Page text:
Hong Kong’s police force has come under a barrage of criticism over the large amounts of tear gas and other non-lethal weapons used during the protests that have rocked the city for the past six months.
Police figures laid bare the “inordinate” amount of force and weapons used to quell the protests, which newspapers and human rights groups have highlighted.
A total of 16,000 canisters of tear gas have been fired since the riot squad’s opening salvo on June 12, when tens of thousands of people laid siege to the territory’s parliament in Admiralty, in a bid to halt an amendment to a bill that would have allowed the rendition of fugitives to mainland China and elsewhere.
That means 90 tear gas canisters were fired per day on average. Anti-extradition bill demonstrators and pedestrians have choked on the fumes as they dashed for shelter in the protest-weary city.
Also, to put the figure in a different perspective, police only fired 87 tear gas canisters during a rally in Admiralty at the onset of the Umbrella Movement in 2014, and not a single canister was fired during the next 78 days, which saw the occupation of the city’s financial district as people demanded universal suffrage.
However, apart from the tear gas barrages, the police also fired more than 10,000 rubber bullets as well as 4,000 bean bag and sponge rounds, according to the Ming Pao daily.
These tough tactics have resulted in an Indonesian journalist losing much of the sight of her right eye after being hit by a projectile, believed to be a rubber bullet fired at close range, while she was reporting on clashes between police and protesters at the end of September.
The police have also been lambasted for firing large amounts of tear gas during several dispersal operations in neighborhoods where there were kindergartens, hospitals and care homes for the elderly.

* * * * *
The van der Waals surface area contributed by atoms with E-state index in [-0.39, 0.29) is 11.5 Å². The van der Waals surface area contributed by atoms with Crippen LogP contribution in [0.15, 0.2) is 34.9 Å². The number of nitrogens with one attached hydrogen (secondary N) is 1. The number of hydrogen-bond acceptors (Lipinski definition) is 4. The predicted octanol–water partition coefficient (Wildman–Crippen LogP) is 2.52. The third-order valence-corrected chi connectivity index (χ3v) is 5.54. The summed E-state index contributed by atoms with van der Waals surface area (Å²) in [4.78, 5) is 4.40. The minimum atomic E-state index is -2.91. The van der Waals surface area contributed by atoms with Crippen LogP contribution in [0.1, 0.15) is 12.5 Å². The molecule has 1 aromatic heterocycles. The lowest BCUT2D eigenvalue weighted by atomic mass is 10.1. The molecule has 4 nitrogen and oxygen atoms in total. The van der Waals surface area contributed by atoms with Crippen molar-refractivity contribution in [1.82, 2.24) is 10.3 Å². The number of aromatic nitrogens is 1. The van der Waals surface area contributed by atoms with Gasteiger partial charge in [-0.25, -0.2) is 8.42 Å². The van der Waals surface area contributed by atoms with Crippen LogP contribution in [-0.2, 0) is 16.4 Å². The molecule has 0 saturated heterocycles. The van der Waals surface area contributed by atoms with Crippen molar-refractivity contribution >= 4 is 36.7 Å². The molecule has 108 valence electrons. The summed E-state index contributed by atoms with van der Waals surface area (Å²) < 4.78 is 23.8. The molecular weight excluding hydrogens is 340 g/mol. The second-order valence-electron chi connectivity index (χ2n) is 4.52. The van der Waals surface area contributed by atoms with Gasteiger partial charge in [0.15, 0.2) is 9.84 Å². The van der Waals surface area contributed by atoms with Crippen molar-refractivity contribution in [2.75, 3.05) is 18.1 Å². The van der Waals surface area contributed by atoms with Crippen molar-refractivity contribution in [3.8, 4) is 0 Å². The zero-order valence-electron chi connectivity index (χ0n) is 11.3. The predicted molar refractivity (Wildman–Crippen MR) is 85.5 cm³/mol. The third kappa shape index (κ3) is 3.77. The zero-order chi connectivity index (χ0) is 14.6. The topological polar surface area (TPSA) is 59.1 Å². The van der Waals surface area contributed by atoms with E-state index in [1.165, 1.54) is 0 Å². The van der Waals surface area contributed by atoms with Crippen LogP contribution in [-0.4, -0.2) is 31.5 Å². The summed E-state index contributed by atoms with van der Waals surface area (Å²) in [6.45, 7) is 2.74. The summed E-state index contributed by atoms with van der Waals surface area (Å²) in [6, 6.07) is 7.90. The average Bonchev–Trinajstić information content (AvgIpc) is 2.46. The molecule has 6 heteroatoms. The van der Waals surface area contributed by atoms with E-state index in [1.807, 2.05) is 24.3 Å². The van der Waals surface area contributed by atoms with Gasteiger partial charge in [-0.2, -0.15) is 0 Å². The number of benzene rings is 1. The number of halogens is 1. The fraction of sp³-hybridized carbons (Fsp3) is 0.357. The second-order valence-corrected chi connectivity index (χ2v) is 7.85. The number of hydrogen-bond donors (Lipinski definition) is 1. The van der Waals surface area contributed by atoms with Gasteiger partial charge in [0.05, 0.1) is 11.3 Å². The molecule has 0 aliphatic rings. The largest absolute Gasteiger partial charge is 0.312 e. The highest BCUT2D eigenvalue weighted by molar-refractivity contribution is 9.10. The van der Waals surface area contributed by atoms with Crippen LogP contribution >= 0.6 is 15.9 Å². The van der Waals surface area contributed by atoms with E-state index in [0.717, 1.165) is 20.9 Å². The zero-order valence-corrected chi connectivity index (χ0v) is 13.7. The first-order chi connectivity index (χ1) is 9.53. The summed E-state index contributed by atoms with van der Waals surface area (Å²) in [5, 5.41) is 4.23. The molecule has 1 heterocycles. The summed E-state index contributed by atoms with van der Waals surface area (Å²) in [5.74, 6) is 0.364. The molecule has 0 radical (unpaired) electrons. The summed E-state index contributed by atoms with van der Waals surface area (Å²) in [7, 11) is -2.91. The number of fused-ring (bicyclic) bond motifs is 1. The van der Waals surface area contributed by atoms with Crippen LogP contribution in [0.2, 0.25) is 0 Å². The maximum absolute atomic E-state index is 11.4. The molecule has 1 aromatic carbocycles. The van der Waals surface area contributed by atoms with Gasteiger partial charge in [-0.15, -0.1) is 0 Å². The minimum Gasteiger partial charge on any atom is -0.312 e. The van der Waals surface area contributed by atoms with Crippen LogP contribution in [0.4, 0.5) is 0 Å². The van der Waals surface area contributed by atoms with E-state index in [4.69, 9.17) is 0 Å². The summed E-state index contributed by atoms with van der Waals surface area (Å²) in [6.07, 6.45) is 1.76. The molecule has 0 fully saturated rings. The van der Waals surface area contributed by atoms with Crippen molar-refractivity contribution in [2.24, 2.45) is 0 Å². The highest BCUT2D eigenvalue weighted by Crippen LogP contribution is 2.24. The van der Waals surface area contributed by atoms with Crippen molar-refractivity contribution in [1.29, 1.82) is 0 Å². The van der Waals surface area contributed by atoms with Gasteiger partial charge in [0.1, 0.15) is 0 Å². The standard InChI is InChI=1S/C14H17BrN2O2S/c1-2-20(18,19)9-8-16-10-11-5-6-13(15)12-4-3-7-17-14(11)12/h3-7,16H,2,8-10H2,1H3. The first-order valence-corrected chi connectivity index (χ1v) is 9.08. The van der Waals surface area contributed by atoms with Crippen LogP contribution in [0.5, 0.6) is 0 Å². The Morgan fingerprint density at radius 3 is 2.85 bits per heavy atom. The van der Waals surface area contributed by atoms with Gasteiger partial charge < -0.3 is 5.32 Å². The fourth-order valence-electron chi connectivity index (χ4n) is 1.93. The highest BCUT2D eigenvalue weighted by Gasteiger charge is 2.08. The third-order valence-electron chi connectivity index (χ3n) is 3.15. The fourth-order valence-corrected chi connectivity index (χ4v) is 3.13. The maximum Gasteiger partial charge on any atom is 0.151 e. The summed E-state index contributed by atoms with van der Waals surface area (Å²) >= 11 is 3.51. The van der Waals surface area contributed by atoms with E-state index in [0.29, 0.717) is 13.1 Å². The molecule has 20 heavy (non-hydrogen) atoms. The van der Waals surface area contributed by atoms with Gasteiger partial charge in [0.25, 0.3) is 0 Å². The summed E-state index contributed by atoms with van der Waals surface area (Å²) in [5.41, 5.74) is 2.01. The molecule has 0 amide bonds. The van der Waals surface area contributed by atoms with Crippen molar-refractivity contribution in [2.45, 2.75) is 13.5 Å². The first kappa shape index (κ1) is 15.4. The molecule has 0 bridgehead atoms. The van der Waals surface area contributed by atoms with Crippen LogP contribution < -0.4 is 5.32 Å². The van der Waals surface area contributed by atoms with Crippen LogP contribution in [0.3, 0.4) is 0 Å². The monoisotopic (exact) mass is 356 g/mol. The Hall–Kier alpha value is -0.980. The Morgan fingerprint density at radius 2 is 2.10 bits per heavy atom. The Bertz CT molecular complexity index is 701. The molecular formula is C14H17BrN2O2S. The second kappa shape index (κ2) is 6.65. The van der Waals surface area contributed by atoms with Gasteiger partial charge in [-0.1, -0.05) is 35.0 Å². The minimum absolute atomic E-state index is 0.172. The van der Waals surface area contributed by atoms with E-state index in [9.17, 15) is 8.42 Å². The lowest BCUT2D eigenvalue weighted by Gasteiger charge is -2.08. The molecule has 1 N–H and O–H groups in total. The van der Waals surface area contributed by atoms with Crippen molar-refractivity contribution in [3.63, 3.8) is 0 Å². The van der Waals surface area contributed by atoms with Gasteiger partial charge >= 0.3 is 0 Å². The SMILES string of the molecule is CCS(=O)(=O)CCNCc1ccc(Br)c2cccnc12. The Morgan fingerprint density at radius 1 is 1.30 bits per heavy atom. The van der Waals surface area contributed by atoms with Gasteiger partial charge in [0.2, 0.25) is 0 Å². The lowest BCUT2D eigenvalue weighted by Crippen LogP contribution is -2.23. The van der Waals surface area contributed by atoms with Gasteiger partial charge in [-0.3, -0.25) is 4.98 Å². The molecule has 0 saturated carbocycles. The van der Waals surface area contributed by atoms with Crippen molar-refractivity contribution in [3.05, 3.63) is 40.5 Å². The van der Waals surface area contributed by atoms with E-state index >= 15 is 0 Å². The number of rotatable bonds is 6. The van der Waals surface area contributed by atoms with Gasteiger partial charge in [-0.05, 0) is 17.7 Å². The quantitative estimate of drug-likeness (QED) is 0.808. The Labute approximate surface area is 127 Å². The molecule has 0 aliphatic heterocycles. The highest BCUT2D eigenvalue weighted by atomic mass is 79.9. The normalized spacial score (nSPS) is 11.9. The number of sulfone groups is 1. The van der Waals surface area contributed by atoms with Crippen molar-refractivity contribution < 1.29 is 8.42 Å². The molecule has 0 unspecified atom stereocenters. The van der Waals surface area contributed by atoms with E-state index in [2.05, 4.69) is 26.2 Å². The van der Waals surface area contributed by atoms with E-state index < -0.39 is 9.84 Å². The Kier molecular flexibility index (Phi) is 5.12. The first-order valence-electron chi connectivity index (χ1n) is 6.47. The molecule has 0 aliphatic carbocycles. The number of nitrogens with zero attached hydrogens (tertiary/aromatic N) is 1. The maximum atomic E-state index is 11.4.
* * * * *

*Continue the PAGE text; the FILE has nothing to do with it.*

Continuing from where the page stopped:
In reply, the police force has denied that their operations caused any health hazards, stressing that community liaison officers always reminded residents and businesses that may be affected by protests to close their windows and install air filters.
The police have also turned down repeated requests from pro-democracy lawmakers to make public the chemical composition of the tear gas, following reports that it had been sourcing tear gas from Chinese suppliers amid export bans from the United Kingdom and the United States.
Many people became incensed when officials told lawmakers that people may inhale more harmful chemicals while having a barbeque than when being hit by tear gas.
Human rights groups including the Civil Rights Observer blasted the police for the “disproportionate and indiscriminate” use of force and weapons against protesters, which they said was on a par with military operations. They alleged that the police’s “tear gas bombardments” may have breached the United Nations’ Chemical Weapons Convention.
A member of the Independent Police Complaints Council also told the Ming Pao daily that the force must address the mounting concerns, but he added that the police may not have too many other non-lethal crowd-control tools to choose from.
“When police officers are easily outnumbered by a rowdy crowd in a street protest, firing tear gas to disperse people to keep some distance is perhaps the best way to ensure the safety of everyone,” he said.
The police watchdog is now compiling a report on police tactics and the use of force in tackling the months of unrest, although one key demand from protesters is a judge-led independent probe into alleged police brutality that ranges from the alleged excessive use of force to physical and even sexual assaults against those arrested.
But perhaps in a hint of a change of strategy, the police did not fire any tear gas on Sunday evening during a largely peaceful procession attended by about 800,000 protesters, according to the organizers. Even after a few masked radicals hurled bricks and petrol bombs toward the Court of Final Appeal Building and onto a major thoroughfare in the city’s financial district, no tear gas was fired.